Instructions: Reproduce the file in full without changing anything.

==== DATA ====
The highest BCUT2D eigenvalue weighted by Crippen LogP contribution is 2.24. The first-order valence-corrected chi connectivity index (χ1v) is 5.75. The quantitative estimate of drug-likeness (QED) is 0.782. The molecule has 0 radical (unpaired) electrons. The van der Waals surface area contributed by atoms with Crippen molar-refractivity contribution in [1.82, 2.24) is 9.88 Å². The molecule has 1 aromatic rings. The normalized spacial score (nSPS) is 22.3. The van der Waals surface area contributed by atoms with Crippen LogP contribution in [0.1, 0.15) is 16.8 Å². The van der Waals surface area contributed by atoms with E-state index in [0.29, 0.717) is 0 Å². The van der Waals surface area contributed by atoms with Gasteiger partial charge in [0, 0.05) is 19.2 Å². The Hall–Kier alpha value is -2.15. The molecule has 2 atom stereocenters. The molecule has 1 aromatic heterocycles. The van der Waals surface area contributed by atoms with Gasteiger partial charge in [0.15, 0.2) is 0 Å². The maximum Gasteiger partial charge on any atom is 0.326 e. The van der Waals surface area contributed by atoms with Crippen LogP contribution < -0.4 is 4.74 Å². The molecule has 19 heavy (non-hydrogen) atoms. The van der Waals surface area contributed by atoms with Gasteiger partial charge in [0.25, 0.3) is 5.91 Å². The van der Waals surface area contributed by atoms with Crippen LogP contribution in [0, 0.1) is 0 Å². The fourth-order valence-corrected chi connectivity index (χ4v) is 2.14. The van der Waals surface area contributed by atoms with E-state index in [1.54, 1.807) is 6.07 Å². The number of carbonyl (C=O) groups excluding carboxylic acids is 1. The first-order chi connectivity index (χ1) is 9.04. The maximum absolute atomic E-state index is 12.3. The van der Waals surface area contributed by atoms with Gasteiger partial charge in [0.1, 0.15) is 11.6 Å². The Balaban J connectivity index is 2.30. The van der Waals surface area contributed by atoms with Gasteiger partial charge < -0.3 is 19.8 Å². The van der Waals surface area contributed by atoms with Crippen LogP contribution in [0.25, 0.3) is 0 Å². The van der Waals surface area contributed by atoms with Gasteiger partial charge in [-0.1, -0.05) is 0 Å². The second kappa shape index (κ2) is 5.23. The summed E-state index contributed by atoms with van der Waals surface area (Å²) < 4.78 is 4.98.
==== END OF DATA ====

The highest BCUT2D eigenvalue weighted by Crippen LogP contribution is 2.24. The first-order valence-corrected chi connectivity index (χ1v) is 5.75. The quantitative estimate of drug-likeness (QED) is 0.782. The molecule has 0 radical (unpaired) electrons. The van der Waals surface area contributed by atoms with Crippen molar-refractivity contribution in [1.82, 2.24) is 9.88 Å². The molecule has 1 aromatic rings. The normalized spacial score (nSPS) is 22.3. The van der Waals surface area contributed by atoms with Crippen LogP contribution in [0.1, 0.15) is 16.8 Å². The van der Waals surface area contributed by atoms with E-state index in [0.29, 0.717) is 0 Å². The van der Waals surface area contributed by atoms with Gasteiger partial charge in [0, 0.05) is 19.2 Å². The Hall–Kier alpha value is -2.15. The molecule has 2 atom stereocenters. The molecule has 1 aromatic heterocycles. The van der Waals surface area contributed by atoms with Gasteiger partial charge in [0.15, 0.2) is 0 Å². The maximum Gasteiger partial charge on any atom is 0.326 e. The van der Waals surface area contributed by atoms with Crippen LogP contribution < -0.4 is 4.74 Å². The molecule has 19 heavy (non-hydrogen) atoms. The van der Waals surface area contributed by atoms with Gasteiger partial charge in [0.25, 0.3) is 5.91 Å². The van der Waals surface area contributed by atoms with Crippen LogP contribution in [0, 0.1) is 0 Å². The fourth-order valence-corrected chi connectivity index (χ4v) is 2.14. The van der Waals surface area contributed by atoms with E-state index in [1.54, 1.807) is 6.07 Å². The number of carbonyl (C=O) groups excluding carboxylic acids is 1. The first-order chi connectivity index (χ1) is 9.04. The maximum absolute atomic E-state index is 12.3. The van der Waals surface area contributed by atoms with Gasteiger partial charge in [0.1, 0.15) is 11.6 Å². The Balaban J connectivity index is 2.30. The van der Waals surface area contributed by atoms with Gasteiger partial charge < -0.3 is 19.8 Å². The van der Waals surface area contributed by atoms with Crippen LogP contribution in [0.25, 0.3) is 0 Å². The van der Waals surface area contributed by atoms with Gasteiger partial charge in [-0.1, -0.05) is 0 Å². The second kappa shape index (κ2) is 5.23. The summed E-state index contributed by atoms with van der Waals surface area (Å²) < 4.78 is 4.98.